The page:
HLA receptors are found on virtually all cells in the human body. They present what is expressed inside the nucleated cell to the outer surface for recognition by the immune system and, in particular, T-cells. Normal peptides bound to HLA receptors presented on healthy cells usually do not generate a T-cell response. However, tumor cells present additional tumor-specific peptides not found on normal cells. They might be derived from proteins whose expression in healthy individuals is limited to early developmental stages or to immune-privileged tissues. These tumor-associated peptides (TUMAPs) might also originate from proteins that are massively upregulated upon tumorigenesis. In addition, cancer-specific mutations might result in mutated cell surface antigens, or neoantigens. All these tumor-associated peptides can be recognized by the immune system, activating immune cells to kill the cancer cells. We exploit this mechanism for the immunotherapeutic approaches that we are developing to treat cancer.
"The goal of ACT is to expand the number of target-specific T cells to point the immune system towards the tumor and kill it."
Q: What is special about the Immatics target discovery platform?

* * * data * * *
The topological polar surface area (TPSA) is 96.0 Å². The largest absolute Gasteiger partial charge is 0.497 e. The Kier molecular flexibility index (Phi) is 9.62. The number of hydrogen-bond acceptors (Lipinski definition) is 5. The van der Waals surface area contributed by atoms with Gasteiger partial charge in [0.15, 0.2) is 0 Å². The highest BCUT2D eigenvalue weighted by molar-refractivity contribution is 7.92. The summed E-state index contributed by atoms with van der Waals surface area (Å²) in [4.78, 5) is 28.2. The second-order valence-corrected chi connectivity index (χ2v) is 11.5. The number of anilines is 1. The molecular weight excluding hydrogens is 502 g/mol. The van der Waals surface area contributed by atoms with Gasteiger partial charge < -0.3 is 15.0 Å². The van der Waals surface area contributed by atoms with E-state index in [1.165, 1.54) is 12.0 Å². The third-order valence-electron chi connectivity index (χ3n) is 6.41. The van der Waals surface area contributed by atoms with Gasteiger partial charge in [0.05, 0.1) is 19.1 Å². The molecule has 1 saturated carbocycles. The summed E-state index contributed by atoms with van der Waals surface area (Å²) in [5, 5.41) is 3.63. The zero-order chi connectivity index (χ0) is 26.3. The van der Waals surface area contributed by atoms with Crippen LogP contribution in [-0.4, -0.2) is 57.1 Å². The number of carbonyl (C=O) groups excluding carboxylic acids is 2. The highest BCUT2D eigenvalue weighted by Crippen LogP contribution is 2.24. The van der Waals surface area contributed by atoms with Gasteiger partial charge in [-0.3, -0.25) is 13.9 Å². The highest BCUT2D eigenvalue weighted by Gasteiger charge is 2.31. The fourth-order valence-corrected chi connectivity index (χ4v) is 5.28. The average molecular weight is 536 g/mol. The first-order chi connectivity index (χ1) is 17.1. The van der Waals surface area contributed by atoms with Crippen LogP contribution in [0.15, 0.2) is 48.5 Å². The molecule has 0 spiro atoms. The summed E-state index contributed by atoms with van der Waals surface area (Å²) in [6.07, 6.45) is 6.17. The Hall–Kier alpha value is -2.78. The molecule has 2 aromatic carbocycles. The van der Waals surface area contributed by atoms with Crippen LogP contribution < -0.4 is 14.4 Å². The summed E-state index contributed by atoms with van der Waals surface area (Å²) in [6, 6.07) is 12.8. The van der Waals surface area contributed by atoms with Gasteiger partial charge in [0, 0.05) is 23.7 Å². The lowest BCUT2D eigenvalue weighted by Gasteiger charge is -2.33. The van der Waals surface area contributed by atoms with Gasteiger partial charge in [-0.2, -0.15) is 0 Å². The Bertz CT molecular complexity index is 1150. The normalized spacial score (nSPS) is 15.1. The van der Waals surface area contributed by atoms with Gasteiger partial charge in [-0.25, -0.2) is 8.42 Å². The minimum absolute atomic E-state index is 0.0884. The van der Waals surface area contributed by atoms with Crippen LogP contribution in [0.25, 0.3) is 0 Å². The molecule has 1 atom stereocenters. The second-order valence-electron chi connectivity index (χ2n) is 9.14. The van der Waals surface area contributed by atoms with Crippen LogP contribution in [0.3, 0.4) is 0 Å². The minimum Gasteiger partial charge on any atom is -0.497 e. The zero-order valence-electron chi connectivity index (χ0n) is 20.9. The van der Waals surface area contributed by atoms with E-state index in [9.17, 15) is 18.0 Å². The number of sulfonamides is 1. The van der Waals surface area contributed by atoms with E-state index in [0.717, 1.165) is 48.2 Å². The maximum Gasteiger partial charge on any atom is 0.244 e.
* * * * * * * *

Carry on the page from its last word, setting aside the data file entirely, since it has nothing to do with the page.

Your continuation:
AS: The starting point of everything we do is target discovery, which we perform with our XPRESIDENT platform. It is a dual approach combining transcriptomics and proteomics. By detecting and quantifying peptides at attomolar amounts, XPRESIDENT has revolutionized the identification of highly specific, novel tumor-associated pHLA targets. We focus our efforts on a comprehensive collection of primary tumor and normal tissues to establish the physiological relevance of our targets and to exclude potential artifacts. For example, artifacts might arise from working with cell lines.
Q: What methods does the XPRESIDENT platform employ?
AS: The XPRESIDENT platform consists of three sets of analyses: quantitative HLA peptidomics, RNA-Seq, and HLA typing. It is instrumental in analyzing our tissue collection, which currently includes cancer tissues from more than 20 major cancer indications and control tissues from more than 40 normal tissue types. Each time that we add a cancer sample or normal tissue into the collection, we perform the same series of analyses.
Q: How do these three analysis methods combine to identify novel immunotherapy targets?
AS: We’re looking for peptides that are tumor-specific or overexpressed in tumors. Ultrahigh sensitivity mass spectrometry is used to isolate pHLA complexes, to identify the peptides bound to HLA, and to quantify them. We perform quantitative transcriptomics with RNA-Seq, correlating peptide presentation with RNA expression and using RNA overexpression data to support relative and absolute quantification of peptide copy numbers on the cells. We identify TUMAPs by comparing peptide presentation on tumor and normal tissues. HLA typing is used to match the identified peptides to the alleles on which they are presented, enabling the selection of the proper target for an individual patient.
Q: A major risk of targeted immunotherapy is the activation of the immune system towards healthy tissues. How do you exploit the potential of the XPRESIDENT platform to handle this?